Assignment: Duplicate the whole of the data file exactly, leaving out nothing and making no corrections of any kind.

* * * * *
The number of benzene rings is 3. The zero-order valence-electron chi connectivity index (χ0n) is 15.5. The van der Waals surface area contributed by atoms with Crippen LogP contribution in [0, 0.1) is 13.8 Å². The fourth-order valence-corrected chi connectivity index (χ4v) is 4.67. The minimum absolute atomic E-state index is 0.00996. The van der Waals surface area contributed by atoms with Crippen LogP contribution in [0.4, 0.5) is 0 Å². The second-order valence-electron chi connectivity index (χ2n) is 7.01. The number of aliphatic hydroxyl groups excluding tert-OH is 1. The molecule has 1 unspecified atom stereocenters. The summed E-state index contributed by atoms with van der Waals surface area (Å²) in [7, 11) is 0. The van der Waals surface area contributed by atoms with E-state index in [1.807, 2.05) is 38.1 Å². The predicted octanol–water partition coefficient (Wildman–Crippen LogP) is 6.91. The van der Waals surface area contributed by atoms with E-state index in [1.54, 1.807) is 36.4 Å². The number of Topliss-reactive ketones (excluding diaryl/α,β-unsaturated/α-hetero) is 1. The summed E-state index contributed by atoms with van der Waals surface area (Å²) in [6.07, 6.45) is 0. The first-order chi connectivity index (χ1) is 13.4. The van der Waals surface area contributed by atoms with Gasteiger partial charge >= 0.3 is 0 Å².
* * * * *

The number of benzene rings is 3. The zero-order valence-electron chi connectivity index (χ0n) is 15.5. The van der Waals surface area contributed by atoms with Crippen LogP contribution in [0, 0.1) is 13.8 Å². The fourth-order valence-corrected chi connectivity index (χ4v) is 4.67. The minimum absolute atomic E-state index is 0.00996. The van der Waals surface area contributed by atoms with Crippen LogP contribution in [0.4, 0.5) is 0 Å². The second-order valence-electron chi connectivity index (χ2n) is 7.01. The number of aliphatic hydroxyl groups excluding tert-OH is 1. The molecule has 1 unspecified atom stereocenters. The summed E-state index contributed by atoms with van der Waals surface area (Å²) in [7, 11) is 0. The van der Waals surface area contributed by atoms with E-state index in [1.807, 2.05) is 38.1 Å². The predicted octanol–water partition coefficient (Wildman–Crippen LogP) is 6.91. The van der Waals surface area contributed by atoms with E-state index in [1.54, 1.807) is 36.4 Å². The number of Topliss-reactive ketones (excluding diaryl/α,β-unsaturated/α-hetero) is 1. The summed E-state index contributed by atoms with van der Waals surface area (Å²) in [6.07, 6.45) is 0. The first-order chi connectivity index (χ1) is 13.4. The van der Waals surface area contributed by atoms with Gasteiger partial charge >= 0.3 is 0 Å².